The Facial Action Coding System (FACS) is the cumulative database of research and development of microexpressions within behavioral science created by The Paul Ekman Group, LLC. Seven years in the making, it was originally developed by Paul Ekman and two colleagues after many years of work discovering the universal emotions of the human face. The results have culminated in a manual that is now used by law officers, doctors, performers and is becoming increasingly popular with teachers.

FACS Uses[edit | edit source]

Using FACS, human coders can manually code nearly any anatomically possible facial expression, deconstructing it into the specific Action Units (AU) and their temporal segments that produced the expression. As AUs are independent of any interpretation, they can be used for any higher order decision making process including recognition of basic emotions, or pre-programmed commands for an ambient intelligent environment. The FACS manual is over 1000 pages in length and provides the AUs, as well as Dr. Ekman's interpretation of their meaning. FACS defines 32 AUs, which are a contraction or relaxation of one or more muscles. It also defines a number of Action Descriptors, which differ from AUs in that the authors of FACS have not specified the muscular basis for the action and have not distinguished specific behaviors as precisely as they have for the AUs. For example, FACS can be used to distinguish two types of smiles as follows:

  • Insincere and voluntary Pan American smile: contraction of zygomatic major alone
  • Sincere and involuntary Duchenne smile: contraction of zygomatic major and inferior part of orbicularis oculi.

Although the labeling of expressions currently requires trained experts, researchers have had some success in using computers to automatically identify FACS codes, and thus quickly identify emotions. Computer graphical face models, such as CANDIDE or Artnatomy, allow expressions to be artificially posed by setting the desired action units. The use of FACS has been proposed for use in the analysis of depression, and the measurement of pain in patients unable to express themselves verbally. FACS is designed to be self-instructional. People can learn the technique from a number of sources[6], including manuals and workshops, and obtain certification through testing[8]. A variant of FACS has been developed to analyze facial expressions in chimpanzees. [edit]Codes for action units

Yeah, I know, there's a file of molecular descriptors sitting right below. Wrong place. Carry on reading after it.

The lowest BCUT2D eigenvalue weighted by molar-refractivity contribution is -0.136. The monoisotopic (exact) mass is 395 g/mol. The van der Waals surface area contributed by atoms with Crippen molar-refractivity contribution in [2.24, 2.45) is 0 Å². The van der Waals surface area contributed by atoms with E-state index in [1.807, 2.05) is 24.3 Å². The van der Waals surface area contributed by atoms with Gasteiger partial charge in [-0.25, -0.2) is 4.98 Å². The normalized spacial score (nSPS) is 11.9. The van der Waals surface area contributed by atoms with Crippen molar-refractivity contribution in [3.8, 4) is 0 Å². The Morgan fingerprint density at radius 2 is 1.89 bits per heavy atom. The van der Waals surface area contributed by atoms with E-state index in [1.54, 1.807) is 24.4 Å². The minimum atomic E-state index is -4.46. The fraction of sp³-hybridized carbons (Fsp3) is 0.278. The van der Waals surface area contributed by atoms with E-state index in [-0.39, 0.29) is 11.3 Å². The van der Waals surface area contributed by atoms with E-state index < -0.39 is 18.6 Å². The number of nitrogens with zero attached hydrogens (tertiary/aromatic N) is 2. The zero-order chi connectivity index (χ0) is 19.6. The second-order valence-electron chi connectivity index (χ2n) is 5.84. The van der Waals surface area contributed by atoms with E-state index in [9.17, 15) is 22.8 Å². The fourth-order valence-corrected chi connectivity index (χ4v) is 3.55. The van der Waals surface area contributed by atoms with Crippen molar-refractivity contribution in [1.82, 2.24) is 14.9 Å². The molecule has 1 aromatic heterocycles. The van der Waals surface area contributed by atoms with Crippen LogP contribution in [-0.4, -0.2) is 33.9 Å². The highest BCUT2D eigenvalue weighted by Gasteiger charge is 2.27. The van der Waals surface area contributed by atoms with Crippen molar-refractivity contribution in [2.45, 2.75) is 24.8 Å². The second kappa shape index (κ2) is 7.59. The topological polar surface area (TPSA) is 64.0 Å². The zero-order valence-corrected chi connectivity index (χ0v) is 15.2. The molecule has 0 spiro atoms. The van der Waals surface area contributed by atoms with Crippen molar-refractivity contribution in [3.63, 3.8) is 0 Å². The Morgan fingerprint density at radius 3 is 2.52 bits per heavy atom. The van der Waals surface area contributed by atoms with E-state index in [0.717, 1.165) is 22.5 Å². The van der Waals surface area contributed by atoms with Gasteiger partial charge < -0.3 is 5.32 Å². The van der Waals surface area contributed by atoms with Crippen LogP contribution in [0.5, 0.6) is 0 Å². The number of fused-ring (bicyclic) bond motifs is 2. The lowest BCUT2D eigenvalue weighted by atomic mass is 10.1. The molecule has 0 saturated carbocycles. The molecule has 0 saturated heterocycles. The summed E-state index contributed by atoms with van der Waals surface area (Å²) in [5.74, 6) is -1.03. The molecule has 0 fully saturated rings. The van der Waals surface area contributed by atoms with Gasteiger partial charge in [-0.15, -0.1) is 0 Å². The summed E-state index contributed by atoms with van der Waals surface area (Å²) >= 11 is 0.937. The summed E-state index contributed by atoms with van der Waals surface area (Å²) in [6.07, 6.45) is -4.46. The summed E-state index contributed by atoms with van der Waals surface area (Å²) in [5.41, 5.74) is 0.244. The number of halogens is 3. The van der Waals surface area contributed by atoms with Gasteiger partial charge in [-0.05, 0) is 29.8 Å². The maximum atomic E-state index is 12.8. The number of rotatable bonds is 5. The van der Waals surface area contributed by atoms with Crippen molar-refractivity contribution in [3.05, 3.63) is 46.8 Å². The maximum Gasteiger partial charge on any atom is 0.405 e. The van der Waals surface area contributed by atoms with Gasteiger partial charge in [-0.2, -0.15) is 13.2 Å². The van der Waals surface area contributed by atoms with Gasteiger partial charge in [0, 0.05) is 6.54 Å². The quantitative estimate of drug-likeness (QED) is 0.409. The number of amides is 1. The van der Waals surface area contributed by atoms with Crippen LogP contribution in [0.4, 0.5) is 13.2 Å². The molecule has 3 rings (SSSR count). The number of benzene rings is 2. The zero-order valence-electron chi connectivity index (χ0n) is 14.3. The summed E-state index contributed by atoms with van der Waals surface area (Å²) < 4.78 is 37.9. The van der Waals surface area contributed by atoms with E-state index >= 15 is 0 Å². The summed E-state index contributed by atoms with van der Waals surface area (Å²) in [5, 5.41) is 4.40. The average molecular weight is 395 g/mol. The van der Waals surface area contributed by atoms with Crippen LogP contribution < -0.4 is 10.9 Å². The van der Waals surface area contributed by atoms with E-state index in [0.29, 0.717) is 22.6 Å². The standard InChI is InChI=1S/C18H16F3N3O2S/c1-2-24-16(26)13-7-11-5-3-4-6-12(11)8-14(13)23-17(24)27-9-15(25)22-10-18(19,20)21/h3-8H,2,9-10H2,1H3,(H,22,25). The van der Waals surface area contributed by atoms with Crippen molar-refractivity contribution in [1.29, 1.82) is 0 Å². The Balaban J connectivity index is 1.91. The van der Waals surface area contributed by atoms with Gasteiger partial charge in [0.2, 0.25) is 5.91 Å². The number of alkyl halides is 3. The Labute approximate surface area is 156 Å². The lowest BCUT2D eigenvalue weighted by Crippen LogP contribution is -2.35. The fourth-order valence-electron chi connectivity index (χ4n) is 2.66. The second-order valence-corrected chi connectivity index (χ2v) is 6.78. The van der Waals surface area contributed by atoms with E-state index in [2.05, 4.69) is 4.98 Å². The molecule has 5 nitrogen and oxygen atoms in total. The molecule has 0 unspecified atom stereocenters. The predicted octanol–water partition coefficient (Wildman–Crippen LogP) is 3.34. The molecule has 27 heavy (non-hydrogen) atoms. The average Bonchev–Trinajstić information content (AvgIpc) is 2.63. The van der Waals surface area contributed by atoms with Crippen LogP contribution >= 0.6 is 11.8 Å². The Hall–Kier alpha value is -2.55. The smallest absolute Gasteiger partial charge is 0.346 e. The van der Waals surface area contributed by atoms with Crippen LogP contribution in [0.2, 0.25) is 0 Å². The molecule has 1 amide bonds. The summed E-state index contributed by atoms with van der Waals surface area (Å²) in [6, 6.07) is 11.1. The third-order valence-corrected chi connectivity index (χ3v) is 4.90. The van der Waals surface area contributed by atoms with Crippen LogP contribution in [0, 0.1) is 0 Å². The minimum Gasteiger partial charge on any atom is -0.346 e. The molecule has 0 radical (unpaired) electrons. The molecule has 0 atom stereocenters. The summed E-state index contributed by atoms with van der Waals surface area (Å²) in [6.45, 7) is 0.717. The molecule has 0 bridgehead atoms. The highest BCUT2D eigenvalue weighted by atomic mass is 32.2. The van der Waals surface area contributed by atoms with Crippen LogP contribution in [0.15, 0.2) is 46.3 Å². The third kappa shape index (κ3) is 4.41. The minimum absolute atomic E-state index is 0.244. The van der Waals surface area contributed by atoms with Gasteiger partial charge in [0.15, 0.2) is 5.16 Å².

Codes[edit | edit source]

For clarification, FACS is an index of facial expressions, but does not actually provide any bio-mechanical information about the degree of muscle activation. Though muscle activation is not part of FACS, the main muscles involved in the facial expression has been added here for the benefit of the reader. Intensities of FACS are annotated by appending letters A-E (for minimal-maximial intensity) to the Action Unit number (e.g. AU 1A is the weakest trace of AU 1 and AU 1E is the maximum intensity possible for the individual person).

For most accurate annotation, FACS suggests agreement from at least two independent certified FACS encoders. The following is a list of Action Units (AUs with underlying facial muscles). Action Descriptors (ADs) do not have specific underlying muscle action.

Community content is available under CC-BY-SA unless otherwise noted.